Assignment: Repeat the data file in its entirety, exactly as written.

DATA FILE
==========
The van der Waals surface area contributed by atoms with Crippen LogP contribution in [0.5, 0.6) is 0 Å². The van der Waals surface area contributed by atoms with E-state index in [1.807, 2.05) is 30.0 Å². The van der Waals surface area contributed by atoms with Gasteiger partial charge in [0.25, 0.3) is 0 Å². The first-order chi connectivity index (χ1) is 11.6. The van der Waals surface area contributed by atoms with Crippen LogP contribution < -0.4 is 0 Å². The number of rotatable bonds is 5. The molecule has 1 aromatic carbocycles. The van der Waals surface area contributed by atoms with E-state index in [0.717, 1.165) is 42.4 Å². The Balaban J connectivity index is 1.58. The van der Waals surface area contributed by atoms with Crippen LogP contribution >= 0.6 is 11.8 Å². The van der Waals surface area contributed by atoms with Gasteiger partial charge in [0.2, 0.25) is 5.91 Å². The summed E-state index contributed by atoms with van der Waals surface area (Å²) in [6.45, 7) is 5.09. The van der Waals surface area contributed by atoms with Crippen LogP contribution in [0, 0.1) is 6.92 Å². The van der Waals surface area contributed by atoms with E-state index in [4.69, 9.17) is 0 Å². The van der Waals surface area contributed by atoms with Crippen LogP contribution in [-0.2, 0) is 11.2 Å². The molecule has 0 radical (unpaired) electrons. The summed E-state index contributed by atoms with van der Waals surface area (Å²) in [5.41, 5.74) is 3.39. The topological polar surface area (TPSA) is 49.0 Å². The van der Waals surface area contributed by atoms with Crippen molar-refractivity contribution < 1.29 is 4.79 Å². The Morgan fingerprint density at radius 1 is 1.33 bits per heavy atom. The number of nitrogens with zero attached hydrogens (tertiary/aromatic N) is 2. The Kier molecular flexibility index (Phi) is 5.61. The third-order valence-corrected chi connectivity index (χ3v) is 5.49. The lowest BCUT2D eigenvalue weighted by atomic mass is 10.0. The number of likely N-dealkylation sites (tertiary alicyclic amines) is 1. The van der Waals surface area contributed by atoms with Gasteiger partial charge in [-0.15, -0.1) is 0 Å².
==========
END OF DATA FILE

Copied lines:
The van der Waals surface area contributed by atoms with Crippen LogP contribution in [0.5, 0.6) is 0 Å². The van der Waals surface area contributed by atoms with E-state index in [1.807, 2.05) is 30.0 Å². The van der Waals surface area contributed by atoms with Gasteiger partial charge in [0.25, 0.3) is 0 Å². The first-order chi connectivity index (χ1) is 11.6. The van der Waals surface area contributed by atoms with Crippen LogP contribution < -0.4 is 0 Å². The number of rotatable bonds is 5. The molecule has 1 aromatic carbocycles. The van der Waals surface area contributed by atoms with E-state index in [0.717, 1.165) is 42.4 Å². The Balaban J connectivity index is 1.58. The van der Waals surface area contributed by atoms with Crippen LogP contribution >= 0.6 is 11.8 Å². The van der Waals surface area contributed by atoms with Gasteiger partial charge in [0.2, 0.25) is 5.91 Å². The summed E-state index contributed by atoms with van der Waals surface area (Å²) in [6.45, 7) is 5.09. The van der Waals surface area contributed by atoms with Crippen LogP contribution in [0, 0.1) is 6.92 Å². The van der Waals surface area contributed by atoms with E-state index in [4.69, 9.17) is 0 Å². The van der Waals surface area contributed by atoms with Crippen LogP contribution in [-0.2, 0) is 11.2 Å². The molecule has 0 radical (unpaired) electrons. The summed E-state index contributed by atoms with van der Waals surface area (Å²) in [5.41, 5.74) is 3.39. The topological polar surface area (TPSA) is 49.0 Å². The van der Waals surface area contributed by atoms with Crippen molar-refractivity contribution < 1.29 is 4.79 Å². The Morgan fingerprint density at radius 1 is 1.33 bits per heavy atom. The number of nitrogens with zero attached hydrogens (tertiary/aromatic N) is 2. The Kier molecular flexibility index (Phi) is 5.61. The third-order valence-corrected chi connectivity index (χ3v) is 5.49. The lowest BCUT2D eigenvalue weighted by atomic mass is 10.0. The number of likely N-dealkylation sites (tertiary alicyclic amines) is 1. The van der Waals surface area contributed by atoms with Gasteiger partial charge in [-0.15, -0.1) is 0 Å².